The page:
No! Not a cost factor on 4x4's..It's a safety factor..When we have old fashioned "drum" brakes we have old fashioned hand-brakes that actually work and can lock the rear wheels (if adjusted correctly) which is so neccessary for the small,trained minority of four wheelers,who have the ability to do a "key-stall" start in reverse,usually after running out of "puff' or traction when hill climbing..When Jeep™ planned the KJ wagon,they had the option of fitting "disc" rear brakes with the tiny,almost useless,inside drum for the hand-brake,or,fit drum brakes and have the inherent safety factor that could save lives in real off-roading situations,whereby the hand-brake actually has the ability to hold almost the entire weight of the vehicle on a steep climb.(No doubt,you are aware,at this point,in the climb,almost all the frontal weight has now been transfered to the rear axle,luckily,just enough remains on the front tyres to gain some steering)..As for the efficency in a commuter type emergency stop,the race car type braking abilty of the discs on the rear are to all intents and purposes,dissipated by the forces of the rear mass trying to move in a vertical circle,thereby,removing most of the weight (and frictional road surface area of the tyre) from the rear tyres and depositing it on the,already,heavily loaded front tyres..Maybe,one of the few areas where a disc set on the rear would be prefered,is where an in-experienced driver is using the brakes to descend a long mountain decline,where over-heating would start to take the toll.A good driver would,of course,use the gears to allow the motor the oppurtunity of slowing the vehicle on either braking set-up,with just occasional jabs on the brake pedal..Whew! Got that of my chest! RockyOne!MPG:3!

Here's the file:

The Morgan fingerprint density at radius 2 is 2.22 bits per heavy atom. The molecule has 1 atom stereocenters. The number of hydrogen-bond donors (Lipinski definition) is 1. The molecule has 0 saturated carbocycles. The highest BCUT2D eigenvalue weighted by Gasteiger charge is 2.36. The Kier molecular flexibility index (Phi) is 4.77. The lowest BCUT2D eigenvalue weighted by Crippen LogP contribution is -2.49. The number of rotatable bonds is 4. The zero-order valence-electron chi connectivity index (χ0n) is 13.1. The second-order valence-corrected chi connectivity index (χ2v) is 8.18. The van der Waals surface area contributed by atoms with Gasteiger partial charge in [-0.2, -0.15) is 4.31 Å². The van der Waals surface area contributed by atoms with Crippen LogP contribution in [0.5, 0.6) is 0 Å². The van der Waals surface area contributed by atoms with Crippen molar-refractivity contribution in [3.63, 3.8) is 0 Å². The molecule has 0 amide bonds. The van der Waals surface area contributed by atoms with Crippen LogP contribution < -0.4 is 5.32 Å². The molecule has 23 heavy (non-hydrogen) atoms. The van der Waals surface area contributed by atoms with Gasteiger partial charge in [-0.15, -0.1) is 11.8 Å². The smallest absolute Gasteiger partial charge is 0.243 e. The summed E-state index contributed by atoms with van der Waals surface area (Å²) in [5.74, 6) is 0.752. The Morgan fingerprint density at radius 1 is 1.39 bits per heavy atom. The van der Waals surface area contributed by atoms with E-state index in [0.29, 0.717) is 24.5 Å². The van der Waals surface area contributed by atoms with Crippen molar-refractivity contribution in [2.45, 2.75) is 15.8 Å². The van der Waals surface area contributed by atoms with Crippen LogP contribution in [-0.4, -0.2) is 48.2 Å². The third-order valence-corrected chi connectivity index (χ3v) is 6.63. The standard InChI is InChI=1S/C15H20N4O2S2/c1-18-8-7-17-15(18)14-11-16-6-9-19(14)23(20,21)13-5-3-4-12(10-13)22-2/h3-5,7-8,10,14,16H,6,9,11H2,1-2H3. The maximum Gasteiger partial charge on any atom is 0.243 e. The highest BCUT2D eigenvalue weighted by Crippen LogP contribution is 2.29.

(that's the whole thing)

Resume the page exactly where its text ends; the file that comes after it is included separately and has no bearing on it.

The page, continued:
AnswerID: 156231

Follow Up By: Member - MrBitchi (QLD) - Tuesday, Feb 21, 2006 at 12:42

Tuesday, Feb 21, 2006 at 12:42
Must be "A Jeep Thing" :-)

Keep your drums. I'll have discs anyday.
FollowupID: 410288

Follow Up By: jon p qld - Tuesday, Feb 21, 2006 at 22:30

Tuesday, Feb 21, 2006 at 22:30
Only the first of the KJ cherokee's had drum rear brakes then they fitted discs all round.
FollowupID: 410440

Follow Up By: Baldrick - Wednesday, Feb 22, 2006 at 22:53

Wednesday, Feb 22, 2006 at 22:53
That's why real 4wds have transmission hand brakes ;-)
FollowupID: 410657

Follow Up By: Eddy - Wednesday, Feb 22, 2006 at 23:25

Wednesday, Feb 22, 2006 at 23:25
Methinks you doth protest too much!

Manufacturers don't give a rats about "key stall starts in reverse"

How many people do that in their shopping trolleys?

FollowupID: 410663

Follow Up By: Member - RockyOne - Thursday, Feb 23, 2006 at 08:48

Thursday, Feb 23, 2006 at 08:48
Yeah Baldrick,I think you are pretty close to right,re handbrake on drive shaft.Easy to maintain,does'nt get wet except in deep water,if your brakes failed on the rear,a great back-up braking situation.Our Diahatsu we took to Cape York and still going strong at age 26yrs (rafted over the Wenlock) has the hand-brake on the rear drive shaft...I re-read my original posting and concluded that I never at any stage suggested that my preference,in this day and age,was drums on the rear,just making the point that every time we gain something,we lose something.That's life I guess! :-)

Have fun..RockyOne
FollowupID: 410689